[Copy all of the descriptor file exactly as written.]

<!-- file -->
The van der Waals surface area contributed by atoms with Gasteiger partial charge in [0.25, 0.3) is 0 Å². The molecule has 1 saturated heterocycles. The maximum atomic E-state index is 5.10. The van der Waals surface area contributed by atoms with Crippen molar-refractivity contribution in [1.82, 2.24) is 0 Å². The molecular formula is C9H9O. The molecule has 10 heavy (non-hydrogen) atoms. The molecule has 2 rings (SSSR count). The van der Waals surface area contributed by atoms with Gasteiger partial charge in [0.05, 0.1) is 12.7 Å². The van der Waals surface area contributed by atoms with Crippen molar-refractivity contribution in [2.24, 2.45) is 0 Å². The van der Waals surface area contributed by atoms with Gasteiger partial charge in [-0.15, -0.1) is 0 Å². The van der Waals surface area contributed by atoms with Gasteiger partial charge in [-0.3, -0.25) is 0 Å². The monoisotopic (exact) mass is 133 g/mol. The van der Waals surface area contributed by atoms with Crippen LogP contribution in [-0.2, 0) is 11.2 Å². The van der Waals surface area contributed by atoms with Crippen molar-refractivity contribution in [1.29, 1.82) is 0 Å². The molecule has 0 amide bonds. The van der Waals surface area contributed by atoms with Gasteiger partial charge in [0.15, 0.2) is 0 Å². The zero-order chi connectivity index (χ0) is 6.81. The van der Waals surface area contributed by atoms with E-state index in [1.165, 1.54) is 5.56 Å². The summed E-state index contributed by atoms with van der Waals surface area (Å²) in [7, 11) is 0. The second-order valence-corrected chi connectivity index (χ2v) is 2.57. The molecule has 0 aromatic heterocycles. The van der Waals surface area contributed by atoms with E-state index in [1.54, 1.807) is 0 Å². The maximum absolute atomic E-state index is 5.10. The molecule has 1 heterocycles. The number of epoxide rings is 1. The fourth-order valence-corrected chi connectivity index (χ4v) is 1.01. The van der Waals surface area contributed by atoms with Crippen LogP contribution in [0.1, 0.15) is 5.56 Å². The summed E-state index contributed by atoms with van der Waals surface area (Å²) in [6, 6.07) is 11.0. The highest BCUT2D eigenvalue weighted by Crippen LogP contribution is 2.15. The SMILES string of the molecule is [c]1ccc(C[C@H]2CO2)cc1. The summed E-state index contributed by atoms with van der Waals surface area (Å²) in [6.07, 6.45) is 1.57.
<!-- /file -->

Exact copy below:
The van der Waals surface area contributed by atoms with Gasteiger partial charge in [0.25, 0.3) is 0 Å². The molecule has 1 saturated heterocycles. The maximum atomic E-state index is 5.10. The van der Waals surface area contributed by atoms with Crippen molar-refractivity contribution in [1.82, 2.24) is 0 Å². The molecular formula is C9H9O. The molecule has 10 heavy (non-hydrogen) atoms. The molecule has 2 rings (SSSR count). The van der Waals surface area contributed by atoms with Gasteiger partial charge in [0.05, 0.1) is 12.7 Å². The van der Waals surface area contributed by atoms with Crippen molar-refractivity contribution in [2.24, 2.45) is 0 Å². The van der Waals surface area contributed by atoms with Gasteiger partial charge in [-0.15, -0.1) is 0 Å². The van der Waals surface area contributed by atoms with Gasteiger partial charge in [-0.3, -0.25) is 0 Å². The monoisotopic (exact) mass is 133 g/mol. The van der Waals surface area contributed by atoms with Crippen LogP contribution in [-0.2, 0) is 11.2 Å². The van der Waals surface area contributed by atoms with Crippen molar-refractivity contribution in [1.29, 1.82) is 0 Å². The molecule has 0 amide bonds. The van der Waals surface area contributed by atoms with Gasteiger partial charge in [0.15, 0.2) is 0 Å². The zero-order chi connectivity index (χ0) is 6.81. The van der Waals surface area contributed by atoms with E-state index in [1.165, 1.54) is 5.56 Å². The summed E-state index contributed by atoms with van der Waals surface area (Å²) in [7, 11) is 0. The second-order valence-corrected chi connectivity index (χ2v) is 2.57. The molecule has 0 aromatic heterocycles. The van der Waals surface area contributed by atoms with E-state index in [1.54, 1.807) is 0 Å². The maximum absolute atomic E-state index is 5.10. The molecule has 1 heterocycles. The number of epoxide rings is 1. The fourth-order valence-corrected chi connectivity index (χ4v) is 1.01. The van der Waals surface area contributed by atoms with Crippen LogP contribution in [0.1, 0.15) is 5.56 Å². The summed E-state index contributed by atoms with van der Waals surface area (Å²) in [6, 6.07) is 11.0. The highest BCUT2D eigenvalue weighted by Crippen LogP contribution is 2.15. The SMILES string of the molecule is [c]1ccc(C[C@H]2CO2)cc1. The summed E-state index contributed by atoms with van der Waals surface area (Å²) in [6.07, 6.45) is 1.57.